How is a Competitive Economy Measured?
A competitive economy, also known as a competitive market, is one in which several large economies are in competition with each other to meet consumer demand. Competitive economies can be found all over the world and are measured by the Global Competitiveness Report, which uses 114 factors to determine the competitiveness of a market. These factors are divided into 12 categories: infrastructure, higher education and training, health and primary education, labor market efficiency, innovation, financial market development, institutions, macroeconomic environment, business sophistication, goods market efficiency, market size, and technological readiness. This article focuses on the most competitive economies within Europe.
Top 10 Most Competitive Economies in Europe
The majority of the countries in Europe have almost completely bounced back from the global economic crisis of 2008, with the exception of those nations located in the southern and eastern regions. Consequently, these lower performing economies also rank lower on the Global Competitiveness Report. According to this report, which is based on a scale of 1 to 7, the following countries are the most competitive in Europe:
Not only is Switzerland the number 1 performing economy in Europe, it is also the best performing in the world. This country received a score of 5.76 and was highest in labor market efficiency, business sophistication, and innovation. One of the factors keeping this country from a higher score was its low participation of females in the workforce.
The economy of Germany ranks number 2 in Europe and number 4 in the world. With a score of 5.53, some of its strongest competitive areas include: research and technology, business sophistication, and innovation. This report places Germany in a higher position than it was previously, given its improvement in financial and labor market efficiency and macroeconomic environment.
The Netherlands scored a 5.5 on the Global Competitiveness Report, which places the country at number 3 in Europe and number 5 in the world. This score is a significant improvement from previous years due to its education, innovation, and infrastructure. However, its financial market is still in recovery.
The 4th most competitive market in Europe is in Finland. This country also ranks number 8 in the world and has a score of 5.45. It scored highest in the categories of education, innovation, and institutions. Its weakest area is in labor market efficiency. Additionally, this country is working toward lowering public debt.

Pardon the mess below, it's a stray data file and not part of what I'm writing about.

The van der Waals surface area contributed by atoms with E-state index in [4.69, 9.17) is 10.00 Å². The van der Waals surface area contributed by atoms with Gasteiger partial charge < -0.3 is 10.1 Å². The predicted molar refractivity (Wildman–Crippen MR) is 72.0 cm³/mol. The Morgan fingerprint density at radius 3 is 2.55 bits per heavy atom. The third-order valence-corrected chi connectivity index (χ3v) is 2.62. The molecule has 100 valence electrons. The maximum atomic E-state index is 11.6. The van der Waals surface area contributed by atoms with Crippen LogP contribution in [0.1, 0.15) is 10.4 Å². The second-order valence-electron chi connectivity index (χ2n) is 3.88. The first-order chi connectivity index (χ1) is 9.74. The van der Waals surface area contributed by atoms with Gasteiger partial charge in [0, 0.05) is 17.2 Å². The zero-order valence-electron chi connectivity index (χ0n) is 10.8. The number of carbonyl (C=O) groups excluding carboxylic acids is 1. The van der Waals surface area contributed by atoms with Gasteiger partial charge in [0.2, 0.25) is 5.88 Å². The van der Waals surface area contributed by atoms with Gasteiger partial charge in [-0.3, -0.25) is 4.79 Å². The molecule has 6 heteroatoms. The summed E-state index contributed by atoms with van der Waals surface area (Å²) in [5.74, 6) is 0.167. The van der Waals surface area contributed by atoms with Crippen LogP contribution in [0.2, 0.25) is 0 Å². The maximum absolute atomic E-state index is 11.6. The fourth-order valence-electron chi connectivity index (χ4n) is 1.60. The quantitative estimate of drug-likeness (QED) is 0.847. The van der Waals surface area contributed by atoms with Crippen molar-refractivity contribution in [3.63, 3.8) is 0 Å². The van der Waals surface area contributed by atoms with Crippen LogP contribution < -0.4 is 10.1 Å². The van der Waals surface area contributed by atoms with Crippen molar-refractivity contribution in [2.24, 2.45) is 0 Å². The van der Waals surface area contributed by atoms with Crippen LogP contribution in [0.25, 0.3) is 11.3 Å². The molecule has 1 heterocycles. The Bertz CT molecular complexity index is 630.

With a score of 5.43, Sweden comes in number 5 in Europe and number 8 in the world. It ranks strong in education, innovation, and business sophistication. The inefficient labor market here makes it less desireable for doing business, hindering further economic advancement.
The UK is the 6th most competitive economy in Europe and has a score of 5.43, making it the 10th most competitive in the world. This country scored high in research and technology and is considered an excellent place for a tech company to establish itself. With a public debt that is 9% of the national GDP, the UK scored low in macroeconomic environment.
The 7th most competitive European market is in Norway. This country scored 5.41 and is number 11 in the world. Despite this somewhat lower ranking, Norway scores high in macroeconomic environment, financial market, higher education and training, and labor market efficiency.
Denmark holds 8th place in Europe and 12th place in the world in terms of competitiveness. It scored 5.33, ranking high in labor market efficiency and education. Weaker categories in this country include financial market, goods market, and infrastructure.
Belgium is the 9th most competitive market in Europe and 19th in the world. This ranking represents a significant decline over previous years, primarily due to its macroeconomic environment and labor market efficiency. Belgium does score high in higher education and training as well as health and primary education.
Luxembourg has the same competitive score as Belgium at 5.2. It ranks just under the previous country, however, due to its weak public services, like health and primary education. Its highest scores came from the categories of technological readiness, institutions, and goods market efficiency.